Positioning your subject – direction of light & choice of background
Taking cover from the rain under an awning during a photography workshop in New York, we ended up in this spot against a wall that was painted black. However, looking along the wall at an angle, the black paint of the wall reflected the light from behind. This completely changed the character of the background. Since the available light was low level, and not flattering, we added some light from an off-camera flash in a softbox.
Shooting nearly completely in line with the flash, the light on Catherine was very even. Or flat. (Depends on how you want to think about it.) As you can see here, shooting more straight-on to the wall, it does indeed look black.
But moving positioning the light, and myself and the model at angles to each other … I was able to get the light from the background, and more dramatic light on Catherine …
As you can see in the pull-back shot below, there is a huge amount of random clutter outside the frame. Zooming to 165mm and moving closer to Catherine, and shooting along the wall … isolated her against the out-of-focus colors in the background.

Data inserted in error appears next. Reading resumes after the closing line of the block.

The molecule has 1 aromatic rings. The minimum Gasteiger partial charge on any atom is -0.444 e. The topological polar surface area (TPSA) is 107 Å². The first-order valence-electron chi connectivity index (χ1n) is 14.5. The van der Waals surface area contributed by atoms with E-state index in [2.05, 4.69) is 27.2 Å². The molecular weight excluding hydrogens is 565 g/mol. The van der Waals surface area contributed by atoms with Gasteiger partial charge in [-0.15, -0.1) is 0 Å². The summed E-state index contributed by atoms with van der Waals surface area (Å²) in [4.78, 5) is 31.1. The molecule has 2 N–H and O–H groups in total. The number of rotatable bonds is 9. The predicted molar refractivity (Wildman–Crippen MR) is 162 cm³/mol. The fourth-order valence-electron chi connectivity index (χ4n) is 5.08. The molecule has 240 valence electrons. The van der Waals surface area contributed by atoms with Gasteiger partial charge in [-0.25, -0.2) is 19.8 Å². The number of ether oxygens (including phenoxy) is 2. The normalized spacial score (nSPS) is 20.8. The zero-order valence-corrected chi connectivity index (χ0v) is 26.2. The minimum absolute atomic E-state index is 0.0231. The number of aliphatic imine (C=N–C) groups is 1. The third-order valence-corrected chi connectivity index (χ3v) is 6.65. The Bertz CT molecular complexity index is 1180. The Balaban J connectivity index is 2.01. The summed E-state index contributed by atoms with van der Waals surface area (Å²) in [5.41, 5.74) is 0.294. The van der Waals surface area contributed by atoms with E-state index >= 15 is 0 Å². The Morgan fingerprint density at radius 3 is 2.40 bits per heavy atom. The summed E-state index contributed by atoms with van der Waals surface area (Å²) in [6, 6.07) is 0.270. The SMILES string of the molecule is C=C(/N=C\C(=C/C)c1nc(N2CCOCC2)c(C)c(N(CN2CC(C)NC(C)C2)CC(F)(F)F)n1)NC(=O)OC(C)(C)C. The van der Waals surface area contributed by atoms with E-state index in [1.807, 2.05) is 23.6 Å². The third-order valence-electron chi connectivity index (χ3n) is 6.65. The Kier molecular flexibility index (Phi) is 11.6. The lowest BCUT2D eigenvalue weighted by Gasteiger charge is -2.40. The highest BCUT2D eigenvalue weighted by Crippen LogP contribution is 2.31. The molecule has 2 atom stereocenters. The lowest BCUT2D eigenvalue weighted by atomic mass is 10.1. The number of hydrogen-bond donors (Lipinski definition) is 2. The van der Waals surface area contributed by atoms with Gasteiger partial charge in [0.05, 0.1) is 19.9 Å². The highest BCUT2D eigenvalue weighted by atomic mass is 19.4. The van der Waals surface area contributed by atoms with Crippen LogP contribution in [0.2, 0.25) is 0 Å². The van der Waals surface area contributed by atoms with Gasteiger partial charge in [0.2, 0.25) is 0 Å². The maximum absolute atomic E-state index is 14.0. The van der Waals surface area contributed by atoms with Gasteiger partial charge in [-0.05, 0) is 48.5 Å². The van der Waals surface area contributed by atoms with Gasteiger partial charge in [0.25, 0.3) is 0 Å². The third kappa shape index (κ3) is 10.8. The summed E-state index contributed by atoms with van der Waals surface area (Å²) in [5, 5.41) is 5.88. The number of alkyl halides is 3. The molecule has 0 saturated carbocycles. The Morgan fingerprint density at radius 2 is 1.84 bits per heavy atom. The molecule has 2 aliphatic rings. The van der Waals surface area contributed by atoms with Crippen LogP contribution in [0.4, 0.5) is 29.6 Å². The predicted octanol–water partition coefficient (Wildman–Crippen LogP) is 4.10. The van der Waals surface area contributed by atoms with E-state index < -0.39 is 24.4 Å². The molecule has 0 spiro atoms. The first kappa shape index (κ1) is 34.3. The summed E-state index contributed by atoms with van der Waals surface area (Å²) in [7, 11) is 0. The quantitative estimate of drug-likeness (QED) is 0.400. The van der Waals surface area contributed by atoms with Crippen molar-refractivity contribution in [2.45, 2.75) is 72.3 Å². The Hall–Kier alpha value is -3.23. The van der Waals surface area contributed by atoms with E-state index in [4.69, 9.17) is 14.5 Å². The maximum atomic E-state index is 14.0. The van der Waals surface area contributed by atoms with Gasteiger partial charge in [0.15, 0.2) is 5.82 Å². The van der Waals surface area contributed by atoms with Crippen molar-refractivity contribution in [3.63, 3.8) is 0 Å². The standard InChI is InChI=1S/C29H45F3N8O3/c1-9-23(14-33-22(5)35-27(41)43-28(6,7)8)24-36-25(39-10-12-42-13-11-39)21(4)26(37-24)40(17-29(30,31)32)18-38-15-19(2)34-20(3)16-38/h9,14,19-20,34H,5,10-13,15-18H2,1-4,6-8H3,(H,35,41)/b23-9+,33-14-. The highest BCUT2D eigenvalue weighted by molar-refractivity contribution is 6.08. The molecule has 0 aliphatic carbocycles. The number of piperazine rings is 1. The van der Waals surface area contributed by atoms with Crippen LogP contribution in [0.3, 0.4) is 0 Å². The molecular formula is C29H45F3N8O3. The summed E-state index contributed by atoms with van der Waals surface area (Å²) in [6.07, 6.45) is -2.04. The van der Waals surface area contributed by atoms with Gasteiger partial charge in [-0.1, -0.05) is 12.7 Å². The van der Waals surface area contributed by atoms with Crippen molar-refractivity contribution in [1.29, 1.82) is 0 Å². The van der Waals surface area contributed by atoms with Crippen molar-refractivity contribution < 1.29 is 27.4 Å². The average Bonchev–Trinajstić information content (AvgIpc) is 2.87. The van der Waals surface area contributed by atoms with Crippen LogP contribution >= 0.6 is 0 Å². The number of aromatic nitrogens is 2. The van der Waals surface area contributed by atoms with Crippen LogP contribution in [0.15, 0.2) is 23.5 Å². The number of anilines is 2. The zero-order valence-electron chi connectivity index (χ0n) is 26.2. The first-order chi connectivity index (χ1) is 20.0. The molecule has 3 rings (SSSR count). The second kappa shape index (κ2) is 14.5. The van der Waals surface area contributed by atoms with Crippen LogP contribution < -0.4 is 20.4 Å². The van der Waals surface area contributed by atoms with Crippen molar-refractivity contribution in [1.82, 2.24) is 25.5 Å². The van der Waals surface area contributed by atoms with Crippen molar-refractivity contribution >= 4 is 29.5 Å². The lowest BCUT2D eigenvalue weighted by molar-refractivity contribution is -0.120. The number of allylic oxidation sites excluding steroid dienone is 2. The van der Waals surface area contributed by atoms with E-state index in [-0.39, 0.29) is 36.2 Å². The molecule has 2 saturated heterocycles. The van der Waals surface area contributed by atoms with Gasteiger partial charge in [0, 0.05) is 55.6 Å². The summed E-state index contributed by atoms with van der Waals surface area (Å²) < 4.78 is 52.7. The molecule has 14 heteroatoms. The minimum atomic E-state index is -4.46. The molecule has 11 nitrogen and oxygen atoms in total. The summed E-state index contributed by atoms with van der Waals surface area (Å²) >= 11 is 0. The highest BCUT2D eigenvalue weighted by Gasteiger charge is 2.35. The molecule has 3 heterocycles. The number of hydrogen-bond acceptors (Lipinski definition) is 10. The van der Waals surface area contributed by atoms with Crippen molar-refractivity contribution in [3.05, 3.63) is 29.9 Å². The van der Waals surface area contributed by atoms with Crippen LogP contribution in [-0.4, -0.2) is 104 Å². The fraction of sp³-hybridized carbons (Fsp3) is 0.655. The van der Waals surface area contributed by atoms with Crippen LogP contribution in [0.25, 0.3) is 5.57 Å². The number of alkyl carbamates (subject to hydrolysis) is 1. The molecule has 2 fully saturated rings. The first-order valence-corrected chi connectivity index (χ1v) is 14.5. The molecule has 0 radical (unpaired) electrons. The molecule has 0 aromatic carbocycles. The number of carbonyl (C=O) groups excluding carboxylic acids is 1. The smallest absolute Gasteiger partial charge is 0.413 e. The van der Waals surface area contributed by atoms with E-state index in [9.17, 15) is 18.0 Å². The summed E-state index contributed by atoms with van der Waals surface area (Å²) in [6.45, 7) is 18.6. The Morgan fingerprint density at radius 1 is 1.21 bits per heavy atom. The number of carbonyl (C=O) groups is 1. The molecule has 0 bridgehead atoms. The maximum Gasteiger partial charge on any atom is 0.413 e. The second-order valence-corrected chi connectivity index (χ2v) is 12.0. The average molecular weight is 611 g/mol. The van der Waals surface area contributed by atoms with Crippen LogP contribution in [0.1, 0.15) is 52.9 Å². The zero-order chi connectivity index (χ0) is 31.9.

Even though off-camera light was used here, the approach is very much in line as described in the previous post where we just used available light to photograph Catherine. But once again it was a combination of how I, as the photographer, position myself and the model and the background in relation to the light and the background. It’s a repeatable approach that works pretty much every time to guarantee successful portrait photography on location.
It is a topic also explored in this article: off-camera flash – change your position, change the direction of light.
Direction & Quality of Light
I wanted to distill the essence of what we, as photographers, work with – light! Before we can truly grasp on-camera flash and off-camera flash, and really, any kind of photography, we have to be aware of the direction and quality of light. We need to observe the light that we have, and then decide how best to use it, or enhance it.
With this book, I try my best to share those “aha!” moments with you, and I do believe this book can make a difference to your photography.
Camera settings & photo ger (or equivalents) used in this photo session
- 1/80 @ f2.8 @ 640 ISO; TTL flash at -0.7 EV
- Nikon D3
- Nikon 70-200mm f2.8 AF-S VR II / Canon EF 70-200mm f/2.8L IS II
- Nikon SB-910 Speedlight / Canon 600EX-RT Speedlite
- Lastolite EZYBOX 24×24″ softbox
- Manfrotto 680B monopod with a stud to attach the softbox to the monopod
- Off-camera flash – change your position, change the direction of light (model: Ulorin Vex)
- Exposure metering & observing the available light (model: Aleona)
- Photography: direction of light & choice of background (model: Catherine)
- Photographic composition – look at your background (model: Jess B.)